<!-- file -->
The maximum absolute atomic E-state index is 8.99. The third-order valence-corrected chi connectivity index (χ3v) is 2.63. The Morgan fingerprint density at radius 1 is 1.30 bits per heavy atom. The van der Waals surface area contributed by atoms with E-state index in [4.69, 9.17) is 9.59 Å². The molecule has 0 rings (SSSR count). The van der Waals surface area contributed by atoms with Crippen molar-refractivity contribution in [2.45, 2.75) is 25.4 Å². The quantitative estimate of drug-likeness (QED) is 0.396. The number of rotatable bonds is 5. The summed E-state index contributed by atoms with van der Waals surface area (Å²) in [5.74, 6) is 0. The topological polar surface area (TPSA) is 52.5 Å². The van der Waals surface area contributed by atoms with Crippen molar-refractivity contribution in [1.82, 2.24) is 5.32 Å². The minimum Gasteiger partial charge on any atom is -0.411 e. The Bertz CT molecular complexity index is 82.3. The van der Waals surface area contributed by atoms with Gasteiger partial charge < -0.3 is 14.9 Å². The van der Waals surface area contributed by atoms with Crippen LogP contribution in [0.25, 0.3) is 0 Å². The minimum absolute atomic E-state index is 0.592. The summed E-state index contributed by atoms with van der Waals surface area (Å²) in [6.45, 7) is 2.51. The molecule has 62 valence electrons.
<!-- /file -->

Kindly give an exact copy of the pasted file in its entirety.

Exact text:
The maximum absolute atomic E-state index is 8.99. The third-order valence-corrected chi connectivity index (χ3v) is 2.63. The Morgan fingerprint density at radius 1 is 1.30 bits per heavy atom. The van der Waals surface area contributed by atoms with E-state index in [4.69, 9.17) is 9.59 Å². The molecule has 0 rings (SSSR count). The van der Waals surface area contributed by atoms with Crippen molar-refractivity contribution in [2.45, 2.75) is 25.4 Å². The quantitative estimate of drug-likeness (QED) is 0.396. The number of rotatable bonds is 5. The summed E-state index contributed by atoms with van der Waals surface area (Å²) in [5.74, 6) is 0. The topological polar surface area (TPSA) is 52.5 Å². The van der Waals surface area contributed by atoms with Crippen molar-refractivity contribution in [1.82, 2.24) is 5.32 Å². The minimum Gasteiger partial charge on any atom is -0.411 e. The Bertz CT molecular complexity index is 82.3. The van der Waals surface area contributed by atoms with Gasteiger partial charge < -0.3 is 14.9 Å². The van der Waals surface area contributed by atoms with Crippen LogP contribution in [0.25, 0.3) is 0 Å². The minimum absolute atomic E-state index is 0.592. The summed E-state index contributed by atoms with van der Waals surface area (Å²) in [6.45, 7) is 2.51. The molecule has 62 valence electrons.